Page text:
Concussions and player safety is the hot topic of discussion in professional sports, but what do parent's need to know when sending their kids onto the ball field?

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On Sunday, a 12-year old girl playing Pop Warner football in Manchester, Alexis Defilippo, had to be airlifted off the field after reportedly suffering neck injuries and a concussion. Dr. Devashish Anjaria, a trauma surgeon at UMNDJ, notes while sprained ankles and jammed fingers are a common sight in the emergency rooms, it's concussions that should be a major concern for physicians and parents.

The young girl is in good condition, suffering whiplash and a slight concussion when colliding with a team mate on a play on the Pee Wee football team. The pre-teen's mother, Renee Hourigan, is also the President of the Manchester Hawks American Youth Football League and says doctors told her that her doctor wasn't even hit hard. Rather it was the way she fell that caused the problems.

The state recently passed legislation requiring to teach all teachers and coaches about concussions and how to spot the warning signs and how to deal with them. However many parent's still don't have a full grasp on what a concussion really is.

A concussion is in essence a brain injury, and Anjaria says they can occur when children are involved in a big hit or collision. Sometime resulting in the child passing out, but not always.

"To use the later, your bell has been rung. They're dazed they're confused they may be a little dizzy."

Concussions are especially dangerous in children since their brains are still developing says Anjaria, noting even one injury can be significant, however in contact sports like soccer, lacrosse, and football children are often not limited to just one injury.

"They're at risk of having repetitive concussions where unfortunately it's not one and one might not add up to two, but one and one might add up to something more than that."

He says many of the effects from concussions can be lasting, and children who suffer to many big hits in a young age can find themselves struggling in High School and young adulthood.

"The ramifications are that someone has problems with problem solving, concentrating, memory that unfortunately is going to follow them for the rest of their life." He adds repeated limb and bone injuries to developing bodies can have lifelong effects as well, resulting in joint and bone development.

The twelve year old girl's injury strikes many as odd because boys there are more boys playing high impact sports and resulting in these injuries. However Anjaria notes both genders are equally at risk, and as female sports leagues become more popular for sports like lacrosse, field hockey, and competition cheerleading, it is not uncommon to see more girls suffering concussions as well.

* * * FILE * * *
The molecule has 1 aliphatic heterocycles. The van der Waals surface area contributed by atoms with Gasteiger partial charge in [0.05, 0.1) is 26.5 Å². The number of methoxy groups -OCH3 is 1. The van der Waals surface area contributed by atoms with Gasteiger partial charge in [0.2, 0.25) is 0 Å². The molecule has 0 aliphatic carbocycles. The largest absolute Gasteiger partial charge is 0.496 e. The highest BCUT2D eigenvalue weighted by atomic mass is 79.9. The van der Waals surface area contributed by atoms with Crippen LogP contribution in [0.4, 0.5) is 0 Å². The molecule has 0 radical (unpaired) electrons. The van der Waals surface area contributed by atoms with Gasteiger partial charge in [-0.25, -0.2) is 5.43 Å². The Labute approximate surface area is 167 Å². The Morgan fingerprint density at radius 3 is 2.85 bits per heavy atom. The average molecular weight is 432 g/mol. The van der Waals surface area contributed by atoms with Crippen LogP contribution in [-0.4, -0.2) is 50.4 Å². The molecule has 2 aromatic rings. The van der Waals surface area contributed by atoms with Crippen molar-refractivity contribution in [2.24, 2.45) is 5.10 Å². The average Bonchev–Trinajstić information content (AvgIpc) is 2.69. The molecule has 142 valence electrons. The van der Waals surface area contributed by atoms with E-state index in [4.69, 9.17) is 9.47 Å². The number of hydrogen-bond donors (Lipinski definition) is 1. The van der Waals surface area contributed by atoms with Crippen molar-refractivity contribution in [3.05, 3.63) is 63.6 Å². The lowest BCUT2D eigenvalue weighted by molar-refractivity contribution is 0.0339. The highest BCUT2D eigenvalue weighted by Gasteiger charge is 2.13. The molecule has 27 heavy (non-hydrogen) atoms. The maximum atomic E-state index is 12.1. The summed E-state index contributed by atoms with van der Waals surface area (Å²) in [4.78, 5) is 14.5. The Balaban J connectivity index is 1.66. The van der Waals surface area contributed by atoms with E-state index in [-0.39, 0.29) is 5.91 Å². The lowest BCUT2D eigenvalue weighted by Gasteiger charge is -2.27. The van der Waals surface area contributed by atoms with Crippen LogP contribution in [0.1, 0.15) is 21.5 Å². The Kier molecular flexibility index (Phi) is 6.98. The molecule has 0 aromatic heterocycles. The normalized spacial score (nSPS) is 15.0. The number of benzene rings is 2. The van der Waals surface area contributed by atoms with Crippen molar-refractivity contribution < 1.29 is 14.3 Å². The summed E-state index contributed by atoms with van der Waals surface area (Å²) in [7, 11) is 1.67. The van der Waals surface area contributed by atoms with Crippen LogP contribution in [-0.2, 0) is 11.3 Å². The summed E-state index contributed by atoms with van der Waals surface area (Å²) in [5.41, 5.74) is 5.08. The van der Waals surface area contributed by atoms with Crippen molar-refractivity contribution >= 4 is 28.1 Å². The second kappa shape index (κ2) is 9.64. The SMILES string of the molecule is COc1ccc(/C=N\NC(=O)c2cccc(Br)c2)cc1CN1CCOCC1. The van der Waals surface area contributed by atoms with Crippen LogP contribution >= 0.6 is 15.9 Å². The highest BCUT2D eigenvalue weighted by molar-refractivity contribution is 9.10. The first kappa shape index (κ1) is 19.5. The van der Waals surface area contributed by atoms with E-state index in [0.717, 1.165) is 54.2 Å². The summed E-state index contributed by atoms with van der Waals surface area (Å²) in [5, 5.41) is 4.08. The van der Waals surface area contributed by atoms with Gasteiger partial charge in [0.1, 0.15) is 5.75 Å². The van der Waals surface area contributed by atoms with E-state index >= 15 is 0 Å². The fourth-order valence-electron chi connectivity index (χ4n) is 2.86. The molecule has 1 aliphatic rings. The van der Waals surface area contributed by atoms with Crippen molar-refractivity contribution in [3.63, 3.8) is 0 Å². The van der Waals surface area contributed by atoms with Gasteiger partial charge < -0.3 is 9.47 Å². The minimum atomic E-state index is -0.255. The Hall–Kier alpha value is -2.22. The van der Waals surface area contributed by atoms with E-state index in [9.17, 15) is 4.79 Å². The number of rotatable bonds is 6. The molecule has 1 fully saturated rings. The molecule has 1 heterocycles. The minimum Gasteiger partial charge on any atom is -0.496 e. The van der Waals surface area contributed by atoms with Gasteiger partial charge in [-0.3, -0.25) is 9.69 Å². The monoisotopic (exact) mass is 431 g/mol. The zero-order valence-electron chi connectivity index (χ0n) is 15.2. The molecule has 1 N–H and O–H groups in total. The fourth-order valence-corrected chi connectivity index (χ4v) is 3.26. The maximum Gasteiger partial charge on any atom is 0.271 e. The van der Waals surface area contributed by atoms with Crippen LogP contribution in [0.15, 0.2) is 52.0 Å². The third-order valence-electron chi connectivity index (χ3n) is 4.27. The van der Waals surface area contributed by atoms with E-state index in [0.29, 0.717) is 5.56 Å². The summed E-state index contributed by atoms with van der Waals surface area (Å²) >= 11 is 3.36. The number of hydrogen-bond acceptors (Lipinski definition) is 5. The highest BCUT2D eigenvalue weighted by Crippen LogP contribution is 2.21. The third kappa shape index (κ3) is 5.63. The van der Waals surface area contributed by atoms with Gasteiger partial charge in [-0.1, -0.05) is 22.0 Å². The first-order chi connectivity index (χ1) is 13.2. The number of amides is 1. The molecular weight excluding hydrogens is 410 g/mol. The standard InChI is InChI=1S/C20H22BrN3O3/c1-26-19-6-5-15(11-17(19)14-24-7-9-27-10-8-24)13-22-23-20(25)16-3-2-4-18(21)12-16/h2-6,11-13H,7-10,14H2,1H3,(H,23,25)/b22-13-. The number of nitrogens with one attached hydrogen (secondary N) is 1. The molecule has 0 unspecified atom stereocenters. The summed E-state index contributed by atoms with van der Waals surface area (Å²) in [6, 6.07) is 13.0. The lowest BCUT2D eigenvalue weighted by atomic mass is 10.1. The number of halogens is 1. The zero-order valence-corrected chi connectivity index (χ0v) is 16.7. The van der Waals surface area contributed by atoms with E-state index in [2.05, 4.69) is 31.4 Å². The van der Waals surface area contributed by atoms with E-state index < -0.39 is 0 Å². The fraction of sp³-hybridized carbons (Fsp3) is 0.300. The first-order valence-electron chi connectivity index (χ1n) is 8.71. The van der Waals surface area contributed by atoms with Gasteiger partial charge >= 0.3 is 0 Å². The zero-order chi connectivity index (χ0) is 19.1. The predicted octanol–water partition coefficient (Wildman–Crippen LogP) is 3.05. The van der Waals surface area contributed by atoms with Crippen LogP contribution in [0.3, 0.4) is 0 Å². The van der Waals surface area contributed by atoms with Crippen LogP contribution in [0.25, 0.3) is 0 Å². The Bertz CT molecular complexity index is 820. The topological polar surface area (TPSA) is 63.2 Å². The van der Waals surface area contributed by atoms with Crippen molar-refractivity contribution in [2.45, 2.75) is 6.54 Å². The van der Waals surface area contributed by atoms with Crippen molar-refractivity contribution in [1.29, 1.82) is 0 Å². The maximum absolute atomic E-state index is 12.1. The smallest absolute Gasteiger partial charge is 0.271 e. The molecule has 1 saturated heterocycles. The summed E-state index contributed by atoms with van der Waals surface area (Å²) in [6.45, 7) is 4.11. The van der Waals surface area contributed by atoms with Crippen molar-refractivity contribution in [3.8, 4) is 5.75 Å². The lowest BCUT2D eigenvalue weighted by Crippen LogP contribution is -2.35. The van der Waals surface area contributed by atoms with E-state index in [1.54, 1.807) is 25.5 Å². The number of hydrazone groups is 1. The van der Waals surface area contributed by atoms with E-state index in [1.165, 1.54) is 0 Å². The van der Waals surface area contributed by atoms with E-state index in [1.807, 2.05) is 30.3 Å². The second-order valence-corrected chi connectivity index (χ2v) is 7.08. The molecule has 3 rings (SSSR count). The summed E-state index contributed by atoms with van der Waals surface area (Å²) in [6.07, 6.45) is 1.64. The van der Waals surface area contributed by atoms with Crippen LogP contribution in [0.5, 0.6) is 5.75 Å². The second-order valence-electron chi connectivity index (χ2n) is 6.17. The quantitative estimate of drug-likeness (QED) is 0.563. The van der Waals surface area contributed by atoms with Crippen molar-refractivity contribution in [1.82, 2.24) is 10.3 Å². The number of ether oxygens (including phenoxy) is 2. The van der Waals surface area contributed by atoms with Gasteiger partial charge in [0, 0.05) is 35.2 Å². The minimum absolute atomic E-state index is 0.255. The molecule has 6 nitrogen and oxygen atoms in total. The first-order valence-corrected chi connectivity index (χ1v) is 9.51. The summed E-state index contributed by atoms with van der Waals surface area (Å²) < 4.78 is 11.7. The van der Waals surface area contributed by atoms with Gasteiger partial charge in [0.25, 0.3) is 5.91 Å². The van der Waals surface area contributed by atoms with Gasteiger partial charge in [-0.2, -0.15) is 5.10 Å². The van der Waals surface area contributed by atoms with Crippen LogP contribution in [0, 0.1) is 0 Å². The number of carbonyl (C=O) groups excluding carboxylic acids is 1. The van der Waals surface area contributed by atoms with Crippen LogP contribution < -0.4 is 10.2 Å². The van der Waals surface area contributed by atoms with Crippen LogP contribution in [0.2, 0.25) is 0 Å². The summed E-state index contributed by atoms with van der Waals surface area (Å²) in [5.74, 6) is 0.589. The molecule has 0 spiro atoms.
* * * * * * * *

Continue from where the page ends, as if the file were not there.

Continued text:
For parents that want to prevent these concussions and damaging injuries, Anjaria says to focus on proper warm ups, exercise, and training.

"The more strength someone has, the more practice they have, the more limber they are. The less chance they have of getting sprains, strains, and those kind of injuries."

Additionally it's important to make sure all of a child's protective gear is worn, including helmet, padding, etc. He says that's especially important for skateboarders and bmx riders.

"People wouldn't think about getting onto a football field without their helmet and padding but the skateboarder and bicyclist on the street in the neighborhood are doing in it. It's still a sport, even though it's not an organized one."

Parent's and coaches need to know warning signs of serious injuries and concussions.

"Pain is not normal, if something hurts taking them off and having them examined is an important part of this. In terms of concussions just having the wind knocked out of you is fine, but if they're confused, if they're complaining of headache, blurry vision, any of those things then taking them off the field is by far the most important thing."

He notes the old adage of having a hurt player sit out, isn't enough.

"Now the treatment of concussion has come to what's known as cognitive rest, really letting the whole brain rest. That means if you've had a concussion or still having headaches and blurry vision, or any of the other symptoms we look out for like change in appetite, difficulty sleeping, don't like bright lights, any of those things need the child to be taken out of school and allowed to rest."

Anjaria adds that means getting "real" rest.

"The one thing is in the modern world kids don't sit at home resting either. That means no video games, no YouTube, no texting. Really resting the brain so that it can recover from these concussions."

He says in addition to being able to better recognize things like concussions and other injuries, Anjaria says kids are performing at a higher physical level at a younger age.

"When I was growing up it was you played for fun and it was the rare person who was actually ever thinking about using it to pay for college or even go further. Clearly it's on more people's minds."

Ultimately Anjaria suggests parents and coaches remember that prevention is better than treating afterwards.

"It's important to not underplay things, saying 'oh that's just a headache' and 'Keep going', and recognize that children really are still developing and are at greater risk for having long term problems from what is a relatively minor injuries. "

Rosetta Key contributed to this story